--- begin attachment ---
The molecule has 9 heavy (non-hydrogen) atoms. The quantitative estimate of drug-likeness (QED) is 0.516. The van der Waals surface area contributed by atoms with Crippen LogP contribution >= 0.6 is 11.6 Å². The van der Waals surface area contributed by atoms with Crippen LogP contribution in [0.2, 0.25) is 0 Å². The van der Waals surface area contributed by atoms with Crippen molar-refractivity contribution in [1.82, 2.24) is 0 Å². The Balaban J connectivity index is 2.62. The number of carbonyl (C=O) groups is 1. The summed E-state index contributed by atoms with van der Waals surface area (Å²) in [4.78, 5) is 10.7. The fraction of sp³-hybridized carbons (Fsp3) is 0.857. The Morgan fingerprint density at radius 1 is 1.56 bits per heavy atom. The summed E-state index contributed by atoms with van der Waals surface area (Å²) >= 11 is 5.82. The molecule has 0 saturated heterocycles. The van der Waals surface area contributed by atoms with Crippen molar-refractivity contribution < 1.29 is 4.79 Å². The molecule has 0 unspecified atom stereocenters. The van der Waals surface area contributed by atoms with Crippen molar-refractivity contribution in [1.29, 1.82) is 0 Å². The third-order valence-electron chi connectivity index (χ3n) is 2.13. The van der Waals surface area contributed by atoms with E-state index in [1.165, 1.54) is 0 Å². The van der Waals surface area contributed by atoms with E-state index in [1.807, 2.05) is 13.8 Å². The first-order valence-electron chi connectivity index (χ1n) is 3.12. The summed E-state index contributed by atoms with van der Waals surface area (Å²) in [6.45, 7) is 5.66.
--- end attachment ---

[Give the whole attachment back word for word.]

The molecule has 9 heavy (non-hydrogen) atoms. The quantitative estimate of drug-likeness (QED) is 0.516. The van der Waals surface area contributed by atoms with Crippen LogP contribution >= 0.6 is 11.6 Å². The van der Waals surface area contributed by atoms with Crippen LogP contribution in [0.2, 0.25) is 0 Å². The van der Waals surface area contributed by atoms with Crippen molar-refractivity contribution in [1.82, 2.24) is 0 Å². The Balaban J connectivity index is 2.62. The number of carbonyl (C=O) groups is 1. The summed E-state index contributed by atoms with van der Waals surface area (Å²) in [4.78, 5) is 10.7. The fraction of sp³-hybridized carbons (Fsp3) is 0.857. The Morgan fingerprint density at radius 1 is 1.56 bits per heavy atom. The summed E-state index contributed by atoms with van der Waals surface area (Å²) >= 11 is 5.82. The molecule has 0 saturated heterocycles. The van der Waals surface area contributed by atoms with Crippen molar-refractivity contribution < 1.29 is 4.79 Å². The molecule has 0 unspecified atom stereocenters. The van der Waals surface area contributed by atoms with Crippen molar-refractivity contribution in [1.29, 1.82) is 0 Å². The third-order valence-electron chi connectivity index (χ3n) is 2.13. The van der Waals surface area contributed by atoms with E-state index in [1.165, 1.54) is 0 Å². The van der Waals surface area contributed by atoms with E-state index in [1.807, 2.05) is 13.8 Å². The first-order valence-electron chi connectivity index (χ1n) is 3.12. The summed E-state index contributed by atoms with van der Waals surface area (Å²) in [6.45, 7) is 5.66.